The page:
In preparing for a class I'm teaching this trimester - Best Sellers - I re-ran across this fantastic video of Neil Gaiman espousing the importance of libraries and reading.  As I watched it again, I could help but think what a rock star Gaiman is as a writer.  Not in the I-demand-you-don't-look-me-in-the-eye-and-that-you-bring-me-only-water-bottled-by-a-virgin type of rock star, but more in the larger-than-life, just-radiating-awesomeness type of rock star.  Sometimes when I  get down about my writing, I play "Would it be nice if ______ lived next door?" where I think of who would I want to talk to about writing that would help my attitude and confidence.  The more I think about it, Gaiman is that person.  Hell, he's probably the person I'd want next door not just for writer-ly advice, but to borrow sugar from or a black trench coach should I need one.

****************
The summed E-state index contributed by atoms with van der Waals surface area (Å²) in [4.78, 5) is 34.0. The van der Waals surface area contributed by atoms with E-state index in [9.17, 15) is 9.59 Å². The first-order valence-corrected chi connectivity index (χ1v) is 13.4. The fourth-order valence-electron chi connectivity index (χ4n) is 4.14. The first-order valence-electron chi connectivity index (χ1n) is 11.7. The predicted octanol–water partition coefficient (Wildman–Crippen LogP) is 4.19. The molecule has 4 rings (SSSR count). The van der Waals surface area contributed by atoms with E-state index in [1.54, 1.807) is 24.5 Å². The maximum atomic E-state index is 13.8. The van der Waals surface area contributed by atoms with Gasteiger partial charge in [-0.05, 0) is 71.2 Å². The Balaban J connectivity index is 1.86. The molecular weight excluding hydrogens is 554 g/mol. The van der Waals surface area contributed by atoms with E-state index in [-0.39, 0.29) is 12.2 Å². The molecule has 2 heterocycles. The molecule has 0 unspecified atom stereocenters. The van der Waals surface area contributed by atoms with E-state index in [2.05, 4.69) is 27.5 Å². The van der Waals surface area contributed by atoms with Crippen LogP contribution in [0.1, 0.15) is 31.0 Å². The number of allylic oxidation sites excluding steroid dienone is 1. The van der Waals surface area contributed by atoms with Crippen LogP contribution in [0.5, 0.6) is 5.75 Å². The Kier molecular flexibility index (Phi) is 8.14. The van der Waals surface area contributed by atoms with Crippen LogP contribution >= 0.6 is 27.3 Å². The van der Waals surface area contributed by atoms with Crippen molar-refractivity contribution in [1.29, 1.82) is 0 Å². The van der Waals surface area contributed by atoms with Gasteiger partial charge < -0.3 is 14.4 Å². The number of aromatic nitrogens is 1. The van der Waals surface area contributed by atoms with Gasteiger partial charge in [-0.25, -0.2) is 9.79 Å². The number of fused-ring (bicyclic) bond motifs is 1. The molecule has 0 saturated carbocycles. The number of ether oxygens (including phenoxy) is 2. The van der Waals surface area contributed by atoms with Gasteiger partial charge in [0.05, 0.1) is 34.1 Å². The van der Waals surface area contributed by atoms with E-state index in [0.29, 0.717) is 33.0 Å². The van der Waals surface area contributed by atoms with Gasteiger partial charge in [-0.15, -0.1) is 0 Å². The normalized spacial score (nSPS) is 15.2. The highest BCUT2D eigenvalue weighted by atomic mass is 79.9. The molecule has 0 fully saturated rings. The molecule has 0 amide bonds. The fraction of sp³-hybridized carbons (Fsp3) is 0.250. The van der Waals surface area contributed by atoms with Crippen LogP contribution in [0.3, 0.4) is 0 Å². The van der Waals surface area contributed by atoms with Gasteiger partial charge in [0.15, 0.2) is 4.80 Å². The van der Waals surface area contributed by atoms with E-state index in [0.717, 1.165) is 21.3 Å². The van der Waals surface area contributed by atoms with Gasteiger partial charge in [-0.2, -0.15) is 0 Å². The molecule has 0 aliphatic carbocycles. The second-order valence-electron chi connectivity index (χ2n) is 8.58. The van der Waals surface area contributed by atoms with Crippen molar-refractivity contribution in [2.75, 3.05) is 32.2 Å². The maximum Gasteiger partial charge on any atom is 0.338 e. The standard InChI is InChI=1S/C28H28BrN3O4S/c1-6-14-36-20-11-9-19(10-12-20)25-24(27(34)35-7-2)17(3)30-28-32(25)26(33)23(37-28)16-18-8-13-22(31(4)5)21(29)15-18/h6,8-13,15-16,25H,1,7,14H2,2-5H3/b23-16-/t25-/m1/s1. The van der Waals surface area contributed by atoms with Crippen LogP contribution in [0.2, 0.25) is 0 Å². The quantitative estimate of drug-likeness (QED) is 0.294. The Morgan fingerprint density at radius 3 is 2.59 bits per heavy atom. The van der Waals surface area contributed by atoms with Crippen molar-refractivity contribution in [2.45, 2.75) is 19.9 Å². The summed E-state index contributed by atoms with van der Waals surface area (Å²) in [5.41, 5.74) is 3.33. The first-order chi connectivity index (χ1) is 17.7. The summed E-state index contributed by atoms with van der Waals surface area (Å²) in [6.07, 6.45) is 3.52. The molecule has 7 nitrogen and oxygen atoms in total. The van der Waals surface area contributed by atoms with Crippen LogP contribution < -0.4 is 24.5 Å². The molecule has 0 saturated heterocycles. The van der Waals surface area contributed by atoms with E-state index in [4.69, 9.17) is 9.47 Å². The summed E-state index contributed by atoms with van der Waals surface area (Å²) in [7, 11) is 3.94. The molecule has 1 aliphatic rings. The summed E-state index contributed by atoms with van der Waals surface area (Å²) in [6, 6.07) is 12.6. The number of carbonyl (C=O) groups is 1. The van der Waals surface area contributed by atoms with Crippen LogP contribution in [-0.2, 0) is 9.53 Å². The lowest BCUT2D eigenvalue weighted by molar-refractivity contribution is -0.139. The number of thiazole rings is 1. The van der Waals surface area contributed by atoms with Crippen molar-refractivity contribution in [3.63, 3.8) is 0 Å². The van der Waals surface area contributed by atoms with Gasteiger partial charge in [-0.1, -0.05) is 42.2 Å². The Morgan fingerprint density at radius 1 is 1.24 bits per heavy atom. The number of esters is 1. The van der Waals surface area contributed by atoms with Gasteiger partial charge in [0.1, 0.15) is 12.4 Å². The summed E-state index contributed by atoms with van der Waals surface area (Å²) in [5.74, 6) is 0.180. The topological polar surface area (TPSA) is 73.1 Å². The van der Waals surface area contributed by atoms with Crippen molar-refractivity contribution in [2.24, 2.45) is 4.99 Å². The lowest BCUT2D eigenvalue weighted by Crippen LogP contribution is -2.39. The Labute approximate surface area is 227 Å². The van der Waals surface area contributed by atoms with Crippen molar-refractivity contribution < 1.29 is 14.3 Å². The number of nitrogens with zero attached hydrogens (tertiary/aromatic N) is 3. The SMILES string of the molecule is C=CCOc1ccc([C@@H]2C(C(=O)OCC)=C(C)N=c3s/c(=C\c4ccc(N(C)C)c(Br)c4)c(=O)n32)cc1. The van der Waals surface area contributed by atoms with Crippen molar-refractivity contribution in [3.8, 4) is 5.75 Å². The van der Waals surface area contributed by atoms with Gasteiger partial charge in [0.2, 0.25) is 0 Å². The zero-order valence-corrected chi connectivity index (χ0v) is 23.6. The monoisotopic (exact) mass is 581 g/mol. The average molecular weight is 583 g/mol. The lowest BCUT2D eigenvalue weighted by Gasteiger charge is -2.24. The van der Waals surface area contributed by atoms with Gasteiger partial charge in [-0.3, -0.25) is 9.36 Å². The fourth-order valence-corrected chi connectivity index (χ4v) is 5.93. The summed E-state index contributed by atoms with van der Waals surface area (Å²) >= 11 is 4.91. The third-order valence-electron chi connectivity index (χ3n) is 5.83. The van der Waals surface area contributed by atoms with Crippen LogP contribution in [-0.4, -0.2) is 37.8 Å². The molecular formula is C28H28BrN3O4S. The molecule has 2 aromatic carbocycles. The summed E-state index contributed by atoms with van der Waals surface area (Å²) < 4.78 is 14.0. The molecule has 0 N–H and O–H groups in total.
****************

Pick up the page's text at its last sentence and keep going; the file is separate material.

Here's the video of Gaiman address about libraries:  http://readingagency.org.uk/news/blog/neil-gaiman-lecture-in-full.html
But maybe if you really want to see what I'm talking about with the whole rock star thing, you should watch this - his address to the gradates of The University of the Arts.  This is in my top ten inspirational pieces ever.

Monday, March 3, 2014

The Water Tower 5 Update

So remember when I said I was ready to send out query letters and whatnot?  Well, I jumped the gun a little bit.  I've spend the last three weeks revising and tweaking the novel, focusing a good bit on the opening chapters.  It's close - darn close - and in another few days I'll be ready to really start the querying process for which I'm excited.

Monday, February 10, 2014

Where I've Been, What I've Been Doing

So it looks like it's been six months since I've written here.  I'll bring everyone up to date:
I just finished my novel, The Water Tower 5, and have started submitting to agents.  TWT5 is  a cross between Ocean's 11 and The Breakfast Club, so it's a sort of misfit caper novel.  As much as I liked my previous effort, Lucky Town, this novel is much more me.  What this means is that it has a lot more attitude, sarcasm, and pranks.  Mass-induced vomiting?  Check.  Disrespect for authority figures?  Check.  Scheming, scamming, and swindling?  Check, check, check.